Concern over North’s nukes dates back 40 years

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Concern over North’s nukes dates back 40 years

Seoul and Washington were concerned about North Korea’s capability to produce nuclear weapons even before the country built its main nuclear facility in the 1980s and tried to detect a possible nuclear test early on, declassified South Korean diplomatic documents showed yesterday.

According to the documents, which recorded exchanges between South Korea and the United States in the early 1970s, the two countries attempted a joint project at the time to install nuclear test equipment near South Korea’s border with North Korea.

Under the project, named “Clear Sky,” the two sides started building an acoustic detector and an electromagnetic pulse detector at Camp Long, a former U.S. military base in Wonju, Gangwon, the documents showed.

“This intelligence-collection project will significantly enhance our knowledge of the technical competence in the nuclear field of potential adversaries and will materially assist in our joint efforts to improve the mutual defense,” Lt. Gen. Robert N. Smith of the U.S. Air Force said in a letter sent to Koo Choong-whay of Seoul’s Foreign Ministry in 1971. At the time, Smith and Koo were heading a joint committee handling issues regarding U.S. troops in South Korea.

In the documents, Smith requested that the project only be known by a minimum number of Korean officials, hinting at the sensitivity of the plan.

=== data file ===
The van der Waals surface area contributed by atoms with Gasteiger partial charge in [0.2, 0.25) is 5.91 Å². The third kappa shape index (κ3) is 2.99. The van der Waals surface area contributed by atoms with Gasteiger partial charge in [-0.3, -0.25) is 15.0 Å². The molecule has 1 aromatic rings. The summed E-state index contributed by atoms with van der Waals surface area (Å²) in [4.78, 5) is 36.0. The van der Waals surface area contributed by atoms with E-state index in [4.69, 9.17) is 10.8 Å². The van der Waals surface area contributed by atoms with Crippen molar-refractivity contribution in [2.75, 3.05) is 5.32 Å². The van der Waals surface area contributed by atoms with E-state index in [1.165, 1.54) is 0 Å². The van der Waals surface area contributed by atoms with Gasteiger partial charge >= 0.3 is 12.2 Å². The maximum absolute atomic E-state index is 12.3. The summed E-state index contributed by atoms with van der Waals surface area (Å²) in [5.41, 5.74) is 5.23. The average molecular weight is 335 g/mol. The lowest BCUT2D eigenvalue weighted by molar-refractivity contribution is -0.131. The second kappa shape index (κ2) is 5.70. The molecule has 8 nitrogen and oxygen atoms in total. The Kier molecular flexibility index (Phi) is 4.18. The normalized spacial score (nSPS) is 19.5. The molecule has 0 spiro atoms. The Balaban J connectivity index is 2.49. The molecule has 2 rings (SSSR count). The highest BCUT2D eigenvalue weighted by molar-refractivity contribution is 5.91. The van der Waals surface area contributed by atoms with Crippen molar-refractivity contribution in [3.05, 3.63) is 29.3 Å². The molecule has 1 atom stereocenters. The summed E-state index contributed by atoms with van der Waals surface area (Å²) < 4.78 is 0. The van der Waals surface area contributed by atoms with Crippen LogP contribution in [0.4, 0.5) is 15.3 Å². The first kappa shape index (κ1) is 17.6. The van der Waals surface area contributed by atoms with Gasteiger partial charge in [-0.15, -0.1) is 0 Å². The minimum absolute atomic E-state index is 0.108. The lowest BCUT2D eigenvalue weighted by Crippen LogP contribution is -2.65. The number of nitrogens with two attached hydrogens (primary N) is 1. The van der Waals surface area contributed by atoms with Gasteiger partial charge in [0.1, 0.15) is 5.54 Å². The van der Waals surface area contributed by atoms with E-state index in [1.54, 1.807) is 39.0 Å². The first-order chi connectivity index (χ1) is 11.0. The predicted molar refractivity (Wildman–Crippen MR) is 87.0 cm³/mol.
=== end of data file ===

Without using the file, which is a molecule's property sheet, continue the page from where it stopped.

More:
The project started years ahead of when North Korea’s nuclear ambitions emerged as a major concern for the U.S. and regional players, including China, North Korea’s closest ally.

The North began constructing a 5-megawatt reactor in 1980 in Yongbyon, North Pyongan Province, from which it is suspected to have produced enough plutonium for at least six nuclear weapons.

The first North Korean nuclear test was conducted in October 2006, followed by a second one in May 2009. Japan’s Sankei newspaper suspected recently that the North is preparing for a third nuclear test, citing British intelligence that detected a tunnel-digging move in Punggye-ri, North Hamgyong Province, where the two previous tests were conducted.

Last November, the North revealed a uranium enrichment facility to a U.S. scientist.


By Moon Gwang-lip [joe@joongang.co.kr]


Related Korean Article[머니투데이]
한미 70년대부터 북 핵실험 탐지시설 구축 추진

[외교통상부 비밀외교문서 공개]

한미 양국이 지난 70년대초 이미 휴전선 인근에 핵실험 탐지시설 구축을 추진한 것으로 드러났다.

외교통상부가 21일 공개한 비밀외교문서에 따르면 양국은 `맑은 하늘(Clear Sky)`이라는 암호명 아래 강원도 원주의 미군기지 캠프롱에 음향탐지 장비와 전자진동탐지 장비를 설치하는 정보수집 계획을 추진했다.

이번 비밀외교문서는 한미합동위원회 양국 대표가 지난 71년 10월 18일 교환했다.

문서는 이번 정보수집계획은 가상적국의 핵분야 기술 능력에 대한 우리의 지식을 상당히 높여줄 것이며 대한민국의 상호방위를 향상시키려는 공동 노력에 실질적 도움이 될 것이라고 명시하고 있다.


반면 핵실험 실시주체를 북한으로 명시하지 않고 정보수집 계획의 완료시점과 재원 등도 언급하지 않았다.

하지만 중국이 지난 64년 이미 핵실험을 실시했던 점이나 휴전선 인근인 원주에 장비 배치를 추진했던 점으로 미뤄 정보수집 대상은 북한으로 추정된다.

문서는 또 한미합동위원회는 주한미군이 장비 설치에 필요한 용지를 결정하도록 기술조사를 승인한다고 명시하고 있다. 이후 용지 신청은 시설구역분과위원회가 정해진 절차에 따라 합동위원회에 건의한다고 돼 있다.

주한미군은 이 같은 내용을 한국 측 각료들에게 통보하되 사안의 민감성을 고려해 통보 대상을 최소한으로 제한해 달라고 요청했다.

한편 미국은 지난 72년 2월 14일 정보수집 계획의 암호명을 `맑은 하늘`에서 `떡갈나무(Oak Tree)`로 변경했다.

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